If you’re upside down in your Minneapolis duplex, it might be worth considering owner financing through a contract for deed as a way to recoup some of your losses.
If you purchased your property or refinanced during a period of low interest rates, you may be able to recapture some of your loss by charging a buyer more in interest than you’re presently paying.
If, for example, the mortgage on your duplex is at 5 percent interest, and you carry the note for the buyer at 7 percent interest, you can pocket the 2 percent difference.
On a $200,000 loan, this would result in an additional $4000 a year in income, and $20,000 if you agreed to carry the note for a minimum of 5 years.
Most duplex contract for deeds have a balloon payment. In other words, the seller agrees to carry the mortgage for a fixed rate of time, at which point, the buyer pays the note in full, usually by refinancing.
Of course, the duplex will need to appraise for the amount owed on the mortgage. Not what you owe, but rather, what the buyer owes you.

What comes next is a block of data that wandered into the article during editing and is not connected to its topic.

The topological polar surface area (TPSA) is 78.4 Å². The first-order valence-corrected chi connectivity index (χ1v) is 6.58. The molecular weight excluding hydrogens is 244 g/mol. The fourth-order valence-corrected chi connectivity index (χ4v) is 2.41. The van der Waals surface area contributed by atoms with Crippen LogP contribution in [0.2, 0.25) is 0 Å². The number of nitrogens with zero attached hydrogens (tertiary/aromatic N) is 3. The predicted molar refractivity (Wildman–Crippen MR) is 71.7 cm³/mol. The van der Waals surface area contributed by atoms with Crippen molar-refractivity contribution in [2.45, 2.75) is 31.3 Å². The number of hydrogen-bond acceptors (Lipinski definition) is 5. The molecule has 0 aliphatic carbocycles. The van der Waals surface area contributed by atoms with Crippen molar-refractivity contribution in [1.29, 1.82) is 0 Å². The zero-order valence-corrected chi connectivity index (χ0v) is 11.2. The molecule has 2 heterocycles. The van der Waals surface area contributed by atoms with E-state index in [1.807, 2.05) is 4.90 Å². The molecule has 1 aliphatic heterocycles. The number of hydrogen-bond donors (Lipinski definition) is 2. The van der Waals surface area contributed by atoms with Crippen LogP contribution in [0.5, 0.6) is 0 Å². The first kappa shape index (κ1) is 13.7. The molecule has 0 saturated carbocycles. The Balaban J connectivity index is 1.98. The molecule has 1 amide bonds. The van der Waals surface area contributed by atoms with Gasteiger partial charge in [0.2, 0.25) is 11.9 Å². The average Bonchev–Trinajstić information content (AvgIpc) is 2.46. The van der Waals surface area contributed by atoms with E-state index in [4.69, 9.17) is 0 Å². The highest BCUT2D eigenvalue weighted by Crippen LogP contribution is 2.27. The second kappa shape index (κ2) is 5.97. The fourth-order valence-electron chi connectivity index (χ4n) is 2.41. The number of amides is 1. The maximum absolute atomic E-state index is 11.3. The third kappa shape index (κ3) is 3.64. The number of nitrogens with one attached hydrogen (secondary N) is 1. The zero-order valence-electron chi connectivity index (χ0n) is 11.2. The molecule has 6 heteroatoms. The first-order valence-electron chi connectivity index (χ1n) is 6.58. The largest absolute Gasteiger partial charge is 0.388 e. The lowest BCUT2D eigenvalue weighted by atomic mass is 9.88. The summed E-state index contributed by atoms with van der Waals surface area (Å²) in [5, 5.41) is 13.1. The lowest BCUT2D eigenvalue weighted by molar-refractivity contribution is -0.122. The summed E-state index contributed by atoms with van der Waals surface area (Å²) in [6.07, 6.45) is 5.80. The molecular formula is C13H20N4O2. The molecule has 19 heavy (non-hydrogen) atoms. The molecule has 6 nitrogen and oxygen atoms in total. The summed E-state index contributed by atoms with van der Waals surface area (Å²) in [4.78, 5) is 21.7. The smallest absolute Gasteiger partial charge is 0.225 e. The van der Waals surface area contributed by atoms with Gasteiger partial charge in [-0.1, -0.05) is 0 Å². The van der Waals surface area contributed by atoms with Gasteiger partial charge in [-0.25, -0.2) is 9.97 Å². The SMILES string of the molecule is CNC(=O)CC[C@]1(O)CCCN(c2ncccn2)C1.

To diminish your losses further, you could agree to finance the duplex for a longer stretch of time. A mortgage with a ten year balloon, for example, would put $40,000 back in your pocket in this scenario, while a 20 year mortgage would return $80,000.
One of the often overlooked benefits of a contract for deed is the possibility of default. I know. This sounds like a negative, not a positive.
However, if a buyer simply misses two payments, ownership of the investment property reverts to you; without all the protracted foreclosure proceedings traditional lenders are required to travel through.
Not only do you get to retain all the money the buyer paid you, but you also have the right to sell the property all over again; at whatever value the market will allow.
I have heard of several duplex owners who have sold the same property two or three times, ultimately making far more than they ever would have on a traditional sale.
Of course, a contract for deed represents a prolonged wait for all of your money. But if you’re waiting for the market to rebound, you might be doing that anyway.